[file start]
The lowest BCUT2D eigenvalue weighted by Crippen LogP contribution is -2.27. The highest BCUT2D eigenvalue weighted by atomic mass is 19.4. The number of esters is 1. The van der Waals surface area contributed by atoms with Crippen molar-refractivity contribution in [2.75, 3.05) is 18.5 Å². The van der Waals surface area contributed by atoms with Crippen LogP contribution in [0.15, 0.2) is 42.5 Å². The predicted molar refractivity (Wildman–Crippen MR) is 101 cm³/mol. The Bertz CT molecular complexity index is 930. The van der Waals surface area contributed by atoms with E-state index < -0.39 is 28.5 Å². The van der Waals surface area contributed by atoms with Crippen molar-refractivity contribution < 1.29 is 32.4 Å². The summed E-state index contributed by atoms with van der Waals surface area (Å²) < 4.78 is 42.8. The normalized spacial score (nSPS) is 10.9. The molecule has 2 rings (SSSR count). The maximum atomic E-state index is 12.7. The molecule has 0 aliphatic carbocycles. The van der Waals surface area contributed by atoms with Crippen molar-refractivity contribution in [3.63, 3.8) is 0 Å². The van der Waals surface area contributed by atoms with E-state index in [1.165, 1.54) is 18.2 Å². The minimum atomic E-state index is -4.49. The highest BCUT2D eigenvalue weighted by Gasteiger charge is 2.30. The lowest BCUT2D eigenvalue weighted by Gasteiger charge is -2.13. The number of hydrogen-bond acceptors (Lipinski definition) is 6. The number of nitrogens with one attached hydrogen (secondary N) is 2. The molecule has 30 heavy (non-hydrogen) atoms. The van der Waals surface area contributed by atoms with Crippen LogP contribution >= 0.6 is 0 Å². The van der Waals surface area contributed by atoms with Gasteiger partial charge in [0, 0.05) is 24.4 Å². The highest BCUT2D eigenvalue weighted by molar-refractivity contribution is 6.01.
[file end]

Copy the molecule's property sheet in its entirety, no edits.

The lowest BCUT2D eigenvalue weighted by Crippen LogP contribution is -2.27. The highest BCUT2D eigenvalue weighted by atomic mass is 19.4. The number of esters is 1. The van der Waals surface area contributed by atoms with Crippen molar-refractivity contribution in [2.75, 3.05) is 18.5 Å². The van der Waals surface area contributed by atoms with Crippen LogP contribution in [0.15, 0.2) is 42.5 Å². The predicted molar refractivity (Wildman–Crippen MR) is 101 cm³/mol. The Bertz CT molecular complexity index is 930. The van der Waals surface area contributed by atoms with E-state index < -0.39 is 28.5 Å². The van der Waals surface area contributed by atoms with Crippen molar-refractivity contribution < 1.29 is 32.4 Å². The summed E-state index contributed by atoms with van der Waals surface area (Å²) < 4.78 is 42.8. The normalized spacial score (nSPS) is 10.9. The molecule has 2 rings (SSSR count). The maximum atomic E-state index is 12.7. The molecule has 0 aliphatic carbocycles. The van der Waals surface area contributed by atoms with Crippen molar-refractivity contribution in [3.63, 3.8) is 0 Å². The van der Waals surface area contributed by atoms with E-state index in [1.165, 1.54) is 18.2 Å². The minimum atomic E-state index is -4.49. The highest BCUT2D eigenvalue weighted by Gasteiger charge is 2.30. The lowest BCUT2D eigenvalue weighted by Gasteiger charge is -2.13. The number of hydrogen-bond acceptors (Lipinski definition) is 6. The number of nitrogens with one attached hydrogen (secondary N) is 2. The molecule has 30 heavy (non-hydrogen) atoms. The van der Waals surface area contributed by atoms with Crippen LogP contribution >= 0.6 is 0 Å². The van der Waals surface area contributed by atoms with Gasteiger partial charge in [0, 0.05) is 24.4 Å². The highest BCUT2D eigenvalue weighted by molar-refractivity contribution is 6.01.